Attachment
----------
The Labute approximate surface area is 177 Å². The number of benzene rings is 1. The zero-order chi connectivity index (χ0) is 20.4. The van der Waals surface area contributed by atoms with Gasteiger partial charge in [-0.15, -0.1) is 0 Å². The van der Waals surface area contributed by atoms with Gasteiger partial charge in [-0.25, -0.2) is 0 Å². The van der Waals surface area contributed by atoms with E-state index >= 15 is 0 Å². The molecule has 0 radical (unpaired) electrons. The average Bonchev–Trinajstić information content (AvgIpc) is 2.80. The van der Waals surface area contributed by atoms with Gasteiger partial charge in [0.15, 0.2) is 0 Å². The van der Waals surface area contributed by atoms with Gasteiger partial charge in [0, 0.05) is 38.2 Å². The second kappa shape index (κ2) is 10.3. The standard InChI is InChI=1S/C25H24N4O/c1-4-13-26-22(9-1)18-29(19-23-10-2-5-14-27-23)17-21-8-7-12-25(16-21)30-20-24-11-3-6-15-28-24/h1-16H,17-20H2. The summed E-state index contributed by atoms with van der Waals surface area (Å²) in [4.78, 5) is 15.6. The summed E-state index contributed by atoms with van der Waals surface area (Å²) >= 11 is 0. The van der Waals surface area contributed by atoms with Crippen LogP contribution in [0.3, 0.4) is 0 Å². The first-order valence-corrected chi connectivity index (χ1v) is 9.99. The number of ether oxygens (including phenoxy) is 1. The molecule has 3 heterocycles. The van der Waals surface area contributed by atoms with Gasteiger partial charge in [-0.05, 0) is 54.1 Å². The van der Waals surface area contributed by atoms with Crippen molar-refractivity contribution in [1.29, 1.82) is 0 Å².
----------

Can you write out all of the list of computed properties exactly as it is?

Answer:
The Labute approximate surface area is 177 Å². The number of benzene rings is 1. The zero-order chi connectivity index (χ0) is 20.4. The van der Waals surface area contributed by atoms with Gasteiger partial charge in [-0.15, -0.1) is 0 Å². The van der Waals surface area contributed by atoms with Gasteiger partial charge in [-0.25, -0.2) is 0 Å². The van der Waals surface area contributed by atoms with E-state index >= 15 is 0 Å². The molecule has 0 radical (unpaired) electrons. The average Bonchev–Trinajstić information content (AvgIpc) is 2.80. The van der Waals surface area contributed by atoms with Gasteiger partial charge in [0.15, 0.2) is 0 Å². The van der Waals surface area contributed by atoms with Gasteiger partial charge in [0, 0.05) is 38.2 Å². The second kappa shape index (κ2) is 10.3. The standard InChI is InChI=1S/C25H24N4O/c1-4-13-26-22(9-1)18-29(19-23-10-2-5-14-27-23)17-21-8-7-12-25(16-21)30-20-24-11-3-6-15-28-24/h1-16H,17-20H2. The summed E-state index contributed by atoms with van der Waals surface area (Å²) in [4.78, 5) is 15.6. The summed E-state index contributed by atoms with van der Waals surface area (Å²) >= 11 is 0. The van der Waals surface area contributed by atoms with Crippen LogP contribution in [0.3, 0.4) is 0 Å². The first-order valence-corrected chi connectivity index (χ1v) is 9.99. The number of ether oxygens (including phenoxy) is 1. The molecule has 3 heterocycles. The van der Waals surface area contributed by atoms with Gasteiger partial charge in [-0.05, 0) is 54.1 Å². The van der Waals surface area contributed by atoms with Crippen molar-refractivity contribution in [1.29, 1.82) is 0 Å².